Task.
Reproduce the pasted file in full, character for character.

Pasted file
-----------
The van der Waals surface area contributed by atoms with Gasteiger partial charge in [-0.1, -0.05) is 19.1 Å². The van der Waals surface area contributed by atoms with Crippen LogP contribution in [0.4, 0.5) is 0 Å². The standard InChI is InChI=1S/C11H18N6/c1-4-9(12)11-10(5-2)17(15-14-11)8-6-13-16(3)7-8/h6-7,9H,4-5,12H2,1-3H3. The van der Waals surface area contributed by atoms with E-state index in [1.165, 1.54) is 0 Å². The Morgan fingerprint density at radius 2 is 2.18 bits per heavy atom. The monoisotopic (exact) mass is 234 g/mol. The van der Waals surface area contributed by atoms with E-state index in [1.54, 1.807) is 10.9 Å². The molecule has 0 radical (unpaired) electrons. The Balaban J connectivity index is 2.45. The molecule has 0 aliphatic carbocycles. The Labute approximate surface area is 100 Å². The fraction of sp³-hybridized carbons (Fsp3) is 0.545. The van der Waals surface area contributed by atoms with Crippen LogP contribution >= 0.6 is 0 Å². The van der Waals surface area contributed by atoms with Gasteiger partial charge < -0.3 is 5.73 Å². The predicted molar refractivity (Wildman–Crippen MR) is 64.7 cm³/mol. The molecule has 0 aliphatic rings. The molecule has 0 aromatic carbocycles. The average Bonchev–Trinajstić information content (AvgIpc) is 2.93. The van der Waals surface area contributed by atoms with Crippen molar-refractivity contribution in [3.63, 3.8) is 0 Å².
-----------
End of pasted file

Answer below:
The van der Waals surface area contributed by atoms with Gasteiger partial charge in [-0.1, -0.05) is 19.1 Å². The van der Waals surface area contributed by atoms with Crippen LogP contribution in [0.4, 0.5) is 0 Å². The standard InChI is InChI=1S/C11H18N6/c1-4-9(12)11-10(5-2)17(15-14-11)8-6-13-16(3)7-8/h6-7,9H,4-5,12H2,1-3H3. The van der Waals surface area contributed by atoms with E-state index in [1.165, 1.54) is 0 Å². The Morgan fingerprint density at radius 2 is 2.18 bits per heavy atom. The monoisotopic (exact) mass is 234 g/mol. The van der Waals surface area contributed by atoms with E-state index in [1.54, 1.807) is 10.9 Å². The molecule has 0 radical (unpaired) electrons. The Balaban J connectivity index is 2.45. The molecule has 0 aliphatic carbocycles. The Labute approximate surface area is 100 Å². The fraction of sp³-hybridized carbons (Fsp3) is 0.545. The van der Waals surface area contributed by atoms with Crippen LogP contribution >= 0.6 is 0 Å². The van der Waals surface area contributed by atoms with Gasteiger partial charge < -0.3 is 5.73 Å². The predicted molar refractivity (Wildman–Crippen MR) is 64.7 cm³/mol. The molecule has 0 aliphatic rings. The molecule has 0 aromatic carbocycles. The average Bonchev–Trinajstić information content (AvgIpc) is 2.93. The van der Waals surface area contributed by atoms with Crippen molar-refractivity contribution in [3.63, 3.8) is 0 Å².